This is the latest in a series of posts about news reported a century ago in the Ticonderoga Sentinel.
It was a change of seasons, marked not by nature but by transportation and recreational activity.
“Local basketball fans, after many months of waiting, will have an opportunity to limber up their lungs tonight, when the home team stacks up against Mineville on the Playhouse court,” the Ticonderoga Sentinel reported on Nov. 18, 1920.
“The locals will start with Denton and Easton as forwards, Wilde and Donovan as guards, and Mattison as center.”
A post-game dance was to be held at the Playhouse.
The “Ticonderoga Five” had started their season on the road Nov. 5 at Glens Falls, losing to St. Alphonsus 26–34.
The Steamer Ticonderoga on Nov. 14 made a special trip to deliver freight to Montcalm Landing, the day before the steamboat was stored at Shelburne, Vt. for the winter.
The Ticonderoga’s last regular run between Plattsburgh and Burlington for the season was on Nov. 13.
“The steamer is in excellent condition and will require little repairs except for the customary painting inside and out.”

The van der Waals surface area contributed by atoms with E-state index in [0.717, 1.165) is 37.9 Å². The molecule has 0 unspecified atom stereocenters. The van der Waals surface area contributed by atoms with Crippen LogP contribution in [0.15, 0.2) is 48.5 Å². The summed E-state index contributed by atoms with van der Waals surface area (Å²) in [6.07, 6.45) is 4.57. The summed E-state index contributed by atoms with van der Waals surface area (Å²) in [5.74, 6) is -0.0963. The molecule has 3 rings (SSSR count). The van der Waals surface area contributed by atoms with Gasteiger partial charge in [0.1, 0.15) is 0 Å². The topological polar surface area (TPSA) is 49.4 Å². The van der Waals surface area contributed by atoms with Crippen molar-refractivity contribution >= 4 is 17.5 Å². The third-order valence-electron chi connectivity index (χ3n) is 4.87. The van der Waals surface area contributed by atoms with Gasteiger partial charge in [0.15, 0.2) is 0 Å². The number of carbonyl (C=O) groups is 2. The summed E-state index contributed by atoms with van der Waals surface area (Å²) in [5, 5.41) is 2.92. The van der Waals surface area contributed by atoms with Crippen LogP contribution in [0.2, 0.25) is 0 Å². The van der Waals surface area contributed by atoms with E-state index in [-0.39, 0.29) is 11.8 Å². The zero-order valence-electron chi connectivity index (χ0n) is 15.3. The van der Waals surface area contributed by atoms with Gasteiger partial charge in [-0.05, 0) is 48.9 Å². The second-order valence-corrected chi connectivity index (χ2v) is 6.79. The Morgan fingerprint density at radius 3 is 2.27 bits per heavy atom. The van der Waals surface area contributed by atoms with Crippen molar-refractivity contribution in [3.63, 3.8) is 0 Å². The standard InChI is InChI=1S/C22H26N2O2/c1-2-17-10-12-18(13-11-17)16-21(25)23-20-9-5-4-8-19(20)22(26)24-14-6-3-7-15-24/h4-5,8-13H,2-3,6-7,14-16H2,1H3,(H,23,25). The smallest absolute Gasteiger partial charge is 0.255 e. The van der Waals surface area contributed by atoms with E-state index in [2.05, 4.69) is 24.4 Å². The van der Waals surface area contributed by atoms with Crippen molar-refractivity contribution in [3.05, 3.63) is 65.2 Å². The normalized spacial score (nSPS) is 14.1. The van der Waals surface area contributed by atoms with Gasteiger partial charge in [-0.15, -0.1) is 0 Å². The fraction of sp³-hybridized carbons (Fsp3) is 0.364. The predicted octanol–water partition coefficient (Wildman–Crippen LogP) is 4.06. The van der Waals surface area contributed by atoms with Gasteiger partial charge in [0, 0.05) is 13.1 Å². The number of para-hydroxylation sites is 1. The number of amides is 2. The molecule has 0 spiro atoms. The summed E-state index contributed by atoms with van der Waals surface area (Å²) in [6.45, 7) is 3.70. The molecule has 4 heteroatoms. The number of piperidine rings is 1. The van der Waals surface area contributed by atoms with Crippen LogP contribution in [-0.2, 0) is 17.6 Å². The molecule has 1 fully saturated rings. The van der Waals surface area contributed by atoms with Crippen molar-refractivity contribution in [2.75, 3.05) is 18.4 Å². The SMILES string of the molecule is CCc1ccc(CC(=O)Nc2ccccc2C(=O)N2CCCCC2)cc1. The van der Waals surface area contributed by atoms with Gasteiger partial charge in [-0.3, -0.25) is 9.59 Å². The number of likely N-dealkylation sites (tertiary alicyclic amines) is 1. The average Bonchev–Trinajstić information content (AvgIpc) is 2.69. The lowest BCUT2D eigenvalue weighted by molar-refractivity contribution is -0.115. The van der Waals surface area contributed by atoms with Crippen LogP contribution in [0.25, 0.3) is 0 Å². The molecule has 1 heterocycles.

In other Mov. 18, 1920 Ticonderoga Sentinel news:
Black Watch Memorial Library raised $455 — the equivalent of nearly $6,000 in 2020 dollars — in a special campaign launched with a challenge grant from Sarah Thompson Pell of Fort Ticonderoga.
Other donors exceeded Mrs. Pell’s offer to match up to $200 in other contributions.
Other donors contributed from $1 to $25 each, including a $25 contribution from husband Stephen Thompson Pell.
Mrs. Pell’s contribution was in addition to her regular $100 annual contribution to the library.
Three inches of snow fell at Ironville on Nov. 15, and there was a heavy rain the next day.
Click here to read the most recent previous post in the series.